Riots of the poor and dispossessed spread through Britain this week. The police struggled to crush an uprising against their own racist brutality and poverty.
The riots reveal the deep-seated social tensions at the heart of Tory Britain.
The streets weren’t the police’s any more—they belonged to the angry, disenfranchised and the poor.
A young African-Carribean man pointing to the police told Socialist Worker, “These people are supposed to protect us—when I see them at night I run the other way. How can any of us feel safe when they’re shooting people?”
The spark that ignited the flames was the gunning down of Mark Duggan by police in Tottenham on Thursday of last week.
A peaceful protest vigil had marched to the police station on Saturday evening. People were furious that the police hadn’t even contacted the parents of the dead man.
Later, at a standoff, a 16-year old girl was beaten by a number of police officers. That’s when the rioting started.
One Tottenham resident said, “Police need to stop shooting first and asking questions later.
“This is not the first time something like this has happened. There was Cynthia Jarrett back in the 1980s and Jean Charles de Menezes, now this guy in a cab.
“If those situations hadn’t happened then my high street wouldn’t be mashed up like it is now. These buildings can be rebuilt. That man’s life has gone and he’s not coming back.”
Then on Sunday night Enfield, Brixton and Chingford Mount in Waltham Forest rose up. The next night running battles continued for hours across London and other inner cities.
This is the biggest urban uprising in Britain for decades. Years of burning anger poured out. The police surrendered the streets across London. When they advanced they were met with missiles.
Adam, a college student, said, “This isn’t about race, it’s about class.” One teenager in the riots added, “I’m black and I have loads of white friends. But we are all the same colour.
“We are fed up with the police. They think they are higher than us, but they should be lower.”
A white man, around 50, said, “The government don’t give a fuck about us. Look around—it’s not just black people taking part, but everyone.”
In Hackney the riot lasted for hours on Monday. Hundreds of young people were running from the police but a bus was blocking their way. They surrounded it and suddenly realised the driver was still inside.
Two young rioters knocked on the door and beckoned for her to get off.
When she left the bus everyone clapped. Only then did they trash it.
Two African-Carribean pensioners were watching from the street. One said, “It’s not just this country, there’s uprisings everywhere. It’s the whole world. Everyone’s fed up, no one has anything.”
The media and the political establishment have responded with blatant class prejudice.
Every riot contains contradictory elements, precisely because it is spontaneous.
They emerge suddenly—but they are part of a wider revolt against an arrogant elite who live a life of privilege and have disdain for the poor.
People did steal. In some cases they stole necessities, in others luxuries—the ones we are bombarded with the idea that we will be unfulfilled unless we own.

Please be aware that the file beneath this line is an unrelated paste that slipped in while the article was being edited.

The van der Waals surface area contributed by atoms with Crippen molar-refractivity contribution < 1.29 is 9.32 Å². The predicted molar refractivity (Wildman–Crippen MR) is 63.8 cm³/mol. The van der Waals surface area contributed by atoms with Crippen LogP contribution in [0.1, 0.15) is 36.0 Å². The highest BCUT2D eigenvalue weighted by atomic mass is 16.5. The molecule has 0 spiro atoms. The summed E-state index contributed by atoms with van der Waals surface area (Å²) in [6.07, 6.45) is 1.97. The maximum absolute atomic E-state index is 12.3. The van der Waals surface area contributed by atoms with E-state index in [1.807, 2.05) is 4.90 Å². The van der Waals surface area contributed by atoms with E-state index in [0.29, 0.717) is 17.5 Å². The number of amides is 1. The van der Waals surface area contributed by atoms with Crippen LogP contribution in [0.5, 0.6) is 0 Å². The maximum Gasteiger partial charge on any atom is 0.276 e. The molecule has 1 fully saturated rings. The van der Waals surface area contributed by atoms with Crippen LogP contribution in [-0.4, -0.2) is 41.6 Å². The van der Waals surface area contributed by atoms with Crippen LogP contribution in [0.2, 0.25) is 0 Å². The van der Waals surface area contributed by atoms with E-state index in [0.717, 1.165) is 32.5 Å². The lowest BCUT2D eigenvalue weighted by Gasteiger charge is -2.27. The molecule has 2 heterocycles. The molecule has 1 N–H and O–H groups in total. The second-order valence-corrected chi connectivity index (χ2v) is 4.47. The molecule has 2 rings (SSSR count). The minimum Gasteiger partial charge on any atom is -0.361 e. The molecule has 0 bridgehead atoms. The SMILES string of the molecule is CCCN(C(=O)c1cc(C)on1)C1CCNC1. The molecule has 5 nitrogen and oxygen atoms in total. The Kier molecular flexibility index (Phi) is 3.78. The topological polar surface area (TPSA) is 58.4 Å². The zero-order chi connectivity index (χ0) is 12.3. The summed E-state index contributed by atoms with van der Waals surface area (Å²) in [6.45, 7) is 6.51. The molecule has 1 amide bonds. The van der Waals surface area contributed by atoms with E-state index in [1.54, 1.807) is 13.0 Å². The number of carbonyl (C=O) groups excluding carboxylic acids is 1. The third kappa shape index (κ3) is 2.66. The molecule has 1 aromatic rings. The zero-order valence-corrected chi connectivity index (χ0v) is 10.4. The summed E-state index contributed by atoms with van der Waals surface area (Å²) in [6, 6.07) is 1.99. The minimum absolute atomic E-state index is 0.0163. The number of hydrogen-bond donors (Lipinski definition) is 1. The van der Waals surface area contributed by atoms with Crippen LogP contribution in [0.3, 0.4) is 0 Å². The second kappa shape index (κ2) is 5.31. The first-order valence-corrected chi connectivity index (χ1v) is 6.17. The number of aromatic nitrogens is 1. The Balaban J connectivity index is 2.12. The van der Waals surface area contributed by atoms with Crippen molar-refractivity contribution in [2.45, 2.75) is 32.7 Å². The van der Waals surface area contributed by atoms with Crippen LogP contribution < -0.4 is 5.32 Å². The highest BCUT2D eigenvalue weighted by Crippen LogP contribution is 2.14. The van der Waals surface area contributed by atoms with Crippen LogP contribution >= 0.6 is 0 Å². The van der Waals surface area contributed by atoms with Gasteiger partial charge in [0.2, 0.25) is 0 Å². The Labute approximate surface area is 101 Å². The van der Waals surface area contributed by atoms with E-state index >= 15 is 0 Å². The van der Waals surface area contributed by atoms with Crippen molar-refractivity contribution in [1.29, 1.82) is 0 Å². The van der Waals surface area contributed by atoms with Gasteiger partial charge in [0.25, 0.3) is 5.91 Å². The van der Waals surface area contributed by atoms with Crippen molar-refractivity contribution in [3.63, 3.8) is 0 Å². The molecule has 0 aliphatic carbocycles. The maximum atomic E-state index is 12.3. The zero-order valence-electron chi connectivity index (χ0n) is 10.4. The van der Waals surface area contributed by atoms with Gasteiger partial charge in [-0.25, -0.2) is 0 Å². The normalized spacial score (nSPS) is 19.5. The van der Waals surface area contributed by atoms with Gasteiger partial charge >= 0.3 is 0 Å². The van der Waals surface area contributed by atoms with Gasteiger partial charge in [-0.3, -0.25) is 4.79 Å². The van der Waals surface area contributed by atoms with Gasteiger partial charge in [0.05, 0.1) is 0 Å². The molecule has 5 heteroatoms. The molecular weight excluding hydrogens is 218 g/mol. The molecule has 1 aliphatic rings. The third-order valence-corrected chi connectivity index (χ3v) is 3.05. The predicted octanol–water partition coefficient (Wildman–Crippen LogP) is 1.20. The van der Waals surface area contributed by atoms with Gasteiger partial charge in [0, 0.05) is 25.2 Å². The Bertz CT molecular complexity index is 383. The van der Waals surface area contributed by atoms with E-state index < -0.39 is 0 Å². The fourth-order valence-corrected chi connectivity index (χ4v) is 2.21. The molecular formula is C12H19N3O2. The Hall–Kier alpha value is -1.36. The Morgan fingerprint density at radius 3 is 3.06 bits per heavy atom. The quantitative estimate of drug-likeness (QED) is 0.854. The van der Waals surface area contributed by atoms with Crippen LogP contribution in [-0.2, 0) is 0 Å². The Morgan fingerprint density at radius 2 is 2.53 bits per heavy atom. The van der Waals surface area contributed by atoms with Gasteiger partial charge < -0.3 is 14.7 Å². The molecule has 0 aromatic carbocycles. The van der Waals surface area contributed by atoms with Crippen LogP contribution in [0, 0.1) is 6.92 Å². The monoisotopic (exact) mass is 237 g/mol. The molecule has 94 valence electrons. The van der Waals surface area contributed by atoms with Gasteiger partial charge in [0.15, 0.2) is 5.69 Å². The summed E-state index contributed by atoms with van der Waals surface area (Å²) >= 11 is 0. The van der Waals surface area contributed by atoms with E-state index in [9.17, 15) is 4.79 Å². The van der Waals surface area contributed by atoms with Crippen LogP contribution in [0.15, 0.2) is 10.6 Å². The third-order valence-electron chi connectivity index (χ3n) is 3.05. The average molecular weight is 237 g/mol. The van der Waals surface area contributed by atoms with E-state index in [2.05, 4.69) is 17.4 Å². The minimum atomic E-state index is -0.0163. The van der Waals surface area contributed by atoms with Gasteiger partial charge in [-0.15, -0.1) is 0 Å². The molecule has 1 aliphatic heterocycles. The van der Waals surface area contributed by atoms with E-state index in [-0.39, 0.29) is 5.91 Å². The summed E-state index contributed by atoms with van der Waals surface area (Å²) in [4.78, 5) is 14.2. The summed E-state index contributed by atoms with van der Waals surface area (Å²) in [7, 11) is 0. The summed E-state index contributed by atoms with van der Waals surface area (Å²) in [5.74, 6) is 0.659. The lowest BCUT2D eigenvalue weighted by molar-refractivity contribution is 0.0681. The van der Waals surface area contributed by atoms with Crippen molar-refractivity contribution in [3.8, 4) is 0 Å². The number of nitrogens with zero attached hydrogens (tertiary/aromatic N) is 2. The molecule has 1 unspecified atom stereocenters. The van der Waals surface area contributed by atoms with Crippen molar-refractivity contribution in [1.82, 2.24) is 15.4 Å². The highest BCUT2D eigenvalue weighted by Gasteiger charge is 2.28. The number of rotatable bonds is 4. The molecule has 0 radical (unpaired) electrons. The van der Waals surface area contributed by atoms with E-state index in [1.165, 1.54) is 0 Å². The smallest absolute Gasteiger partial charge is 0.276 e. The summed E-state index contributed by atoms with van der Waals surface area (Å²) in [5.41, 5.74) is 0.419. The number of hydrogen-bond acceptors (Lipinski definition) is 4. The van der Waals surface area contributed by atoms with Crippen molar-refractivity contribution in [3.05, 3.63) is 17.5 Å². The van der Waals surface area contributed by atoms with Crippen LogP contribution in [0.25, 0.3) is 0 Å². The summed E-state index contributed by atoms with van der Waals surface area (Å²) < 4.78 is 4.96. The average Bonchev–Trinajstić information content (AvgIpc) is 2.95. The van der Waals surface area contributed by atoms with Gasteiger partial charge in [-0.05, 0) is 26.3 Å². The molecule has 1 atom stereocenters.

One witness said, “This is about as empowered as many of these lads will ever feel. That’s the real tragedy.”
The summer was supposed to be politics-free—a time for us all to forget about phone hacking, police corruption and the government’s attacks on the poor. But instead the riots have plunged the government into yet another crisis.
It has terrified the establishment, who have come scuttling back from holiday villas in order to condemn thuggery.
“We’re all going through hard times and all the politicians are on holiday,” said one onlooker. “They think we’re all shit. The Tories mugged us to get in.”
There were signs that this was coming. The removal of the EMA education allowance led to the militancy of the student protests last year.
The cuts are biting and the rhetoric of “we’re all into together” sounds hollower by the day.
Even Nick Clegg predicted “Greek style unrest” if there were attacks on this scale.
One man told Socialist Worker, “We tried to stop this government with the student riots and they beat them up.
“I wouldn’t be surprised if they brought in the army and imposed martial law.”
At the time of writing the police have not gained control. When they do they will want their retribution.
And they tried during the disturbances. One worker told Socialist Worker, “I’m surprised it’s taken this long to happen. The police think they can get away with anything.
“A dozen of them caught one young guy coming out of a smashed shop. They handcuffed him and they battered him, they were bouncing off him. We need to do something about the system.”
It is only when people have fought back against police racism and inequality that anyone in power has been forced to acknowledge it.
This was a revolt of the poor. As a bus burned in Peckham in south London, Primark, Iceland and Clarks were looted. In Walworth Road, south London, the pawnshops and Argos were gutted.
One bus driver told Socialist Worker, “It’s not just the police, it’s Cameron. No one has anything, no one has pensions or anything to look forward to.
“They shouldn’t just be fighting the police. They should be fighting the government.”
Thanks to Tash Shifrin, Jonny Jones, Ali Alizadeh, Steve Henshall and Sam Bogg for reports
“It is understandable why young people are so angry. This hatred isn’t coming from nowhere.
Young people are sick of the police and sick of the lack of opportunity. And this frustration is going to come out.”
Winston Silcott, one of three men wrongly accused of the murder of PC Blakelock during the 1985 Broadwater Farm riots in Tottenham